Based upon current government policy positions, total energy carried by battery energy storage systems (BESS) and hydrogen technology (including hydrogen derived fuels) in the future UK energy system will increase rapidly to reach approximately 130 TWh and 105 TWh respectively per year by 2050, according to a new report.
However, considerable uncertainties remain in the relative adoption of both technologies, according to “The Role of Hydrogen and Batteries in Delivering Net Zero in the UK by 2050,” which was authored by Norway's DNV and commissioned by UK-based Faraday Institution.
“Batteries and hydrogen have distinct characteristics and should largely be viewed as complementary rather than competing technologies,” says Faraday Institution CEO Pam Thomas. “Both will require significant technological advance and extensive scale up of manufacturing and deployment if the UK is to meet its obligation to reach net zero by 2050. The varying timescales of their rollout leads to considerable uncertainties in predicted market share profiles over time.”
Specifically, the uptake of the two technologies in different sectors, including: road vehicles, aviation, maritime, rail, built environment, manufacturing and power, will be impacted by the rate of technology development, infrastructure development, capital costs, total cost of ownership, customer perceptions and other policy factors, the report finds.
The primary use of battery technology is focused on road transport, accounting for 88% of all battery usage by 2050 with aviation and the power sector making up most of the remaining energy use, the report finds. Only limited use of batteries is expected in the rail and maritime sectors, and no significant use in manufacturing or the built environment, with vehicle-to-grid (V2G) and behind-the-meter solar PV applications captured within the power sector.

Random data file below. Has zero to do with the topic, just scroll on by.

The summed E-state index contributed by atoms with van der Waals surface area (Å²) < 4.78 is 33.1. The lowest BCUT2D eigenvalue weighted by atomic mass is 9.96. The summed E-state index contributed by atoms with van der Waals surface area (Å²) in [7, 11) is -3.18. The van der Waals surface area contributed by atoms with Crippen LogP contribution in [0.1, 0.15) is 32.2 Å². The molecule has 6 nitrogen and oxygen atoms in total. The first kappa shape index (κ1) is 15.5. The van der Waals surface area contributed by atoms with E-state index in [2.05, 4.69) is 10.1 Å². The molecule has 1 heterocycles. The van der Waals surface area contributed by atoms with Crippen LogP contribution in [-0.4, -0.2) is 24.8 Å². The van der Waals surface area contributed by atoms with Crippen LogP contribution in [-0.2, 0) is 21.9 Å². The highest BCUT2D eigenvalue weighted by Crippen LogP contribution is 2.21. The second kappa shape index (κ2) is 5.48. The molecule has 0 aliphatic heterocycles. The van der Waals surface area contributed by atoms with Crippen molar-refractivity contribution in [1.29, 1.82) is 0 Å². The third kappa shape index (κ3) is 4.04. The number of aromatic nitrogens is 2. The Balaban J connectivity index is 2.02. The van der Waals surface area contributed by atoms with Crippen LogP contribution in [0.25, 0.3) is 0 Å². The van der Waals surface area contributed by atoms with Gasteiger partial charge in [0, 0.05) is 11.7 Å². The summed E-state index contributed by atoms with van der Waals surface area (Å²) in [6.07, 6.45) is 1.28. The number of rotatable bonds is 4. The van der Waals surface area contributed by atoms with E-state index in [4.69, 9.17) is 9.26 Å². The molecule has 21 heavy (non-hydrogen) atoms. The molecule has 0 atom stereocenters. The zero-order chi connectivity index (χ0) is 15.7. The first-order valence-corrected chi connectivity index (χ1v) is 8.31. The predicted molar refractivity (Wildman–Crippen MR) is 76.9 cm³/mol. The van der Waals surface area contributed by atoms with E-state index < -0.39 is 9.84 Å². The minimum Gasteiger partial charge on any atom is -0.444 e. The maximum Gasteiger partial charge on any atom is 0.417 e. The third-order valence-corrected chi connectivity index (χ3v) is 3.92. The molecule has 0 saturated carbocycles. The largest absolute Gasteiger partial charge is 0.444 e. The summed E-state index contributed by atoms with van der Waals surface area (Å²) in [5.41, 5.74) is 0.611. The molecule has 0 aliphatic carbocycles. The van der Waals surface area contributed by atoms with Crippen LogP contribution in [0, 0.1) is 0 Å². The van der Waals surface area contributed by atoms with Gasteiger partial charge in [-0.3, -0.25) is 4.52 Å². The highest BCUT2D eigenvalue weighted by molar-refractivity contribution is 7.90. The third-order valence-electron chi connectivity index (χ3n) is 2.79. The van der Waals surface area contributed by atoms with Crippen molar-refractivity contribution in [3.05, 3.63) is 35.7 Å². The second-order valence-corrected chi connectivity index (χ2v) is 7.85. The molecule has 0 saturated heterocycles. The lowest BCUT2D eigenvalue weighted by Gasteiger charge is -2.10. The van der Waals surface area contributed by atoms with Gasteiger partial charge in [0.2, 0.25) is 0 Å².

For hydrogen, the use of energy is more evenly distributed with aviation, maritime, and manufacturing providing 79% of all hydrogen use by 2050, in addition to contributions from road transport and the power sector. The overlap between batteries and hydrogen is expected to be limited in the power sector, with hydrogen used to balance demand over a longer seasonal period.
Utility-scale BESS is forecasted by DNV to increase to 24 GW, with average energy duration of BESS modelled to increase from one hour today to almost four hours by 2050, in addition to 45 GW of V2G energy storage coming from electric vehicles.
However, DNV’s calculation is looking conservative when compared with recent figures released by Norwegian consultancy Rystad Energy, which expects 24 GW of utility-scale batteries to be installed already by the end of this decade and attracting investments of up to $20 billion.
“Large-scale battery developments will soon be the norm in the UK, solving the problem of balancing short-term power demand with the intermittency of wind and solar generation. And this could just be the start. Further growth could soon be on the way if the government introduces additional incentives to spur investments,” says Pratheeksha R, renewable energy analyst at Rystad Energy.
Of the 4.7 GW of installed energy storage capacity in the UK today, BESS account for about 2.1 GW. Most of the current capacity, 2.8 GW, comes from pumped hydro storage. The UK government is eyeing 30 GW of capacity by 2030, including batteries, flywheel, pumped hydro, and liquid air energy storage.
This content is protected by copyright and may not be reused. If you want to cooperate with us and would like to reuse some of our content, please contact: email@example.com.